- Where am I going?
This question is about the curriculum. The answer to this question will lead you to deciding which learning standards and goals to set for your group of children when the year begins. By establishing your direction, you are making clear to the children and to yourself that you have a plan.
- Where am I now?
This question is about assessment and will help you determine exactly where each child is at the beginning of their journey. In essence, by asking this question, you learn how close or how far each child is from meeting the learning goals and standards you’ve set. This point is also where you start to gather evidence to support your determination.
- Where to next?
This is the smallest step, but it has the potential to have the biggest impact on student outcomes. In this step, you make decisions about the individualization children need to close the gap between where they are and where they are headed. This is where you make intentional decisions about your teaching in response to what you know about the children in your group. As you start to implement studies, activities, and experiences with the children in your class, you can then go back to the first question—“Where am I going?”—and start the process all over again.
Linking curriculum and assessment in your own classroom
If I were to put on my teacher hat again, I would be thinking, “Sure, that sounds easy enough, but how do I fit this into my everyday practice?” You could start by taking inventory of what you are currently using for curriculum and assessment. Then, ask yourself the questions laid out by Ms. Heritage. As you answer the questions, write down your responses and see if you can begin to formulate a simple teaching plan that you can start to implement tomorrow. If you use The Creative Curriculum and GOLD, take advantage of the digital curriculum resources that you have access to on MyTeachingStrategies. These resources are designed to help you with everything from planning where you are headed to determining where children are in the moment and implementing intentional, responsive instruction for the children in your group. All GOLD users have access to a selection of Intentional Teaching Experiences or Intentional Teaching Opportunities in MyTeachingStrategies. Additionally, subscribers to the digital curriculum resources gain access to digital versions of ALL of the Intentional Teaching Cards from The Creative Curriculum and can access digital Mighty Minutes through our mobile app.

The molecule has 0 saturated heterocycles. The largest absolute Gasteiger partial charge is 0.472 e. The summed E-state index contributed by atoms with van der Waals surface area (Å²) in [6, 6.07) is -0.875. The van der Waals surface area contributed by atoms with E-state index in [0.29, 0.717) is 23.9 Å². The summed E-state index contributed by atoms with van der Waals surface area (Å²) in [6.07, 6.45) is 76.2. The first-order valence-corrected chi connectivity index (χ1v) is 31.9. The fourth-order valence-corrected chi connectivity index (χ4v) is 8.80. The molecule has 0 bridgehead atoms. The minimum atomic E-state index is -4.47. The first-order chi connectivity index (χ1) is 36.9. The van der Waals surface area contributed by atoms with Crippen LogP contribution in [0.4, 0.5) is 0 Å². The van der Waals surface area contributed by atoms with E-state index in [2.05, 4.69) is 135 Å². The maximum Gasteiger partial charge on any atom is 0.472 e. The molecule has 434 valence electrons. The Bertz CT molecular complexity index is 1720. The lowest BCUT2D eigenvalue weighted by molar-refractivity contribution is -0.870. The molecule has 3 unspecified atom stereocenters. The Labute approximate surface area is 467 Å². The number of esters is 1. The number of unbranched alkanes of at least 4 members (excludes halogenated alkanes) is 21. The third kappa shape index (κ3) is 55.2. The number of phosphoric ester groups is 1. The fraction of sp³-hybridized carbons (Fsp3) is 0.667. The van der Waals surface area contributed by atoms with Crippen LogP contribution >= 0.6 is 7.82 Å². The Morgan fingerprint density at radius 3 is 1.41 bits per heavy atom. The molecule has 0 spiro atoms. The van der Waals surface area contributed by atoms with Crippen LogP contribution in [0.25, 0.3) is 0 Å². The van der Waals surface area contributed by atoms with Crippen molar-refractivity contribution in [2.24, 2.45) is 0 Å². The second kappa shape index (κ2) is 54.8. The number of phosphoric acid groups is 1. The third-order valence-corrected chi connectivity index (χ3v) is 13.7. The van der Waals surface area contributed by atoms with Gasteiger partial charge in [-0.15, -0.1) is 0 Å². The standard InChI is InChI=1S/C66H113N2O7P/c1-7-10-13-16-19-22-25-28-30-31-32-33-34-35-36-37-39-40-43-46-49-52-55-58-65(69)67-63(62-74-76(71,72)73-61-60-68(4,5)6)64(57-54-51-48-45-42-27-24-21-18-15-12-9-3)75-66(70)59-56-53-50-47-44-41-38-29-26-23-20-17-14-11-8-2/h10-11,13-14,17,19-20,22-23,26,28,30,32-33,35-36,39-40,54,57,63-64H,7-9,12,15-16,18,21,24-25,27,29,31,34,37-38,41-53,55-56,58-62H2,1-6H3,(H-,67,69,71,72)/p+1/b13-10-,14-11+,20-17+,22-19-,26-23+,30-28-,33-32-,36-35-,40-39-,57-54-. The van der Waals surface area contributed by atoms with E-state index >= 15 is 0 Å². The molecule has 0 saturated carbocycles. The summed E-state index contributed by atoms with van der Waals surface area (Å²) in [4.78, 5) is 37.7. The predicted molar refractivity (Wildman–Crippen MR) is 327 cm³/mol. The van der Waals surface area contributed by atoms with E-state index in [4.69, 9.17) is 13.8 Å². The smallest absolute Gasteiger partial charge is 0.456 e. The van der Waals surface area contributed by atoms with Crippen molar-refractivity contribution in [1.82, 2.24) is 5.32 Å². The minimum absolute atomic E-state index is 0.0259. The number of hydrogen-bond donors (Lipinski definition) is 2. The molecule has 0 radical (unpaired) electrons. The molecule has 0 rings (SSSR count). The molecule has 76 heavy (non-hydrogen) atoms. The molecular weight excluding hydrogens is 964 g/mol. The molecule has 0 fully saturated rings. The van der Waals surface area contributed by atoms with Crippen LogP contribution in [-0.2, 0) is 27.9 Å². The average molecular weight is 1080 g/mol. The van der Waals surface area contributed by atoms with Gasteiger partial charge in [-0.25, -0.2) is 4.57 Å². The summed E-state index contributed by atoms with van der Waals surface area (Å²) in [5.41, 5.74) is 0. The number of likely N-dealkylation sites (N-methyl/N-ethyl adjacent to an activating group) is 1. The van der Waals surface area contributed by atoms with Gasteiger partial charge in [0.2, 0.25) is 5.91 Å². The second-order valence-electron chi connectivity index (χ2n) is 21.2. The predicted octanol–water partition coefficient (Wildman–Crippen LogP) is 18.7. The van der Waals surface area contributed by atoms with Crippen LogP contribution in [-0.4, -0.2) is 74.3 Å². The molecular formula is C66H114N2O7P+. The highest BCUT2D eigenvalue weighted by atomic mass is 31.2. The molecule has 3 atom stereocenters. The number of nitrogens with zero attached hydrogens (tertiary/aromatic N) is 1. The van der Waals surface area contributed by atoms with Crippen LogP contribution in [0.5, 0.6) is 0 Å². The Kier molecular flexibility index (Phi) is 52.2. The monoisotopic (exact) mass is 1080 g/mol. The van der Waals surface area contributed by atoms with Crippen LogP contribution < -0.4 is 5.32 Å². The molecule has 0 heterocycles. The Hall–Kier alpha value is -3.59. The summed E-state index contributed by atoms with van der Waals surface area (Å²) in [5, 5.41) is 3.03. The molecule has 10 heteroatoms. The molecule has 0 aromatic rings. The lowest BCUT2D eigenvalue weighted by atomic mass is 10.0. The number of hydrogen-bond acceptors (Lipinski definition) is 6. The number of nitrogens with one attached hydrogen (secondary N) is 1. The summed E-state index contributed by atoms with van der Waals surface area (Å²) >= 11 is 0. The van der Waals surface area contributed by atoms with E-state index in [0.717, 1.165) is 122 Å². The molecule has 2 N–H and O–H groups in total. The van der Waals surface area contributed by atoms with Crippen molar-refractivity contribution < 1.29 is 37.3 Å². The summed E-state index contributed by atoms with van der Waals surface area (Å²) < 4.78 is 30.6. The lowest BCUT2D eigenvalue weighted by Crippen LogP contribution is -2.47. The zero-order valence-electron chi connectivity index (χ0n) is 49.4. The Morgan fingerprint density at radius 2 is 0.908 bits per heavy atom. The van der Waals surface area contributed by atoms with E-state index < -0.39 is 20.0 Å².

See it in action.
I shared with you how Ms. Heritage’s profound explanation of curriculum and assessment changed my life, but I didn’t give you an example. So, here’s one for you: my daughter, who just turned four this summer, started showing interest in simple addition just a few weeks before her birthday. She would ask me things like, “What is one and one?” or “If you and dad are in the kitchen, how much is that?” Given what I know about developing numeracy skills (I have done a lot of work on Arizona’s Early Learning Standards), I knew where we were headed. At age three, she should start to reliably give correct answers for addition problems using small quantities. From the questions she was asking me, I knew small quantities like 1 and 2 would be appropriate for her. I knew where we were at the moment. So, one night while playing “bubble gum, bubble gum, in a dish” with our hands, I asked her, “If you have two pieces of gum in one hand and two pieces of gum in the other hand, how many do you have?” She looked at me quizzically, raised two fingers on one hand and one finger on the other hand, and began to count them. This went on for about 20 minutes with me giving her quantities to add and her jumping up and down each time she had the correct answer (she got them all right, so there was a lot of jumping). At the end of the night, I made a mental note to myself that this type of play is what she needs more of tomorrow and the next day and every day until she has mastered this skill.
For me, that was the connection between curriculum and assessment on display. If I can get there, friends, I have every confidence that you can, too.
Responding to Children’s Needs: Key to Inclusion and Equity
In this webinar, participants explore strategies for intentionally creating learning environments that promote children’s continued development, foster their well-being, and center responsiveness to keep the teaching relevant and meaningful.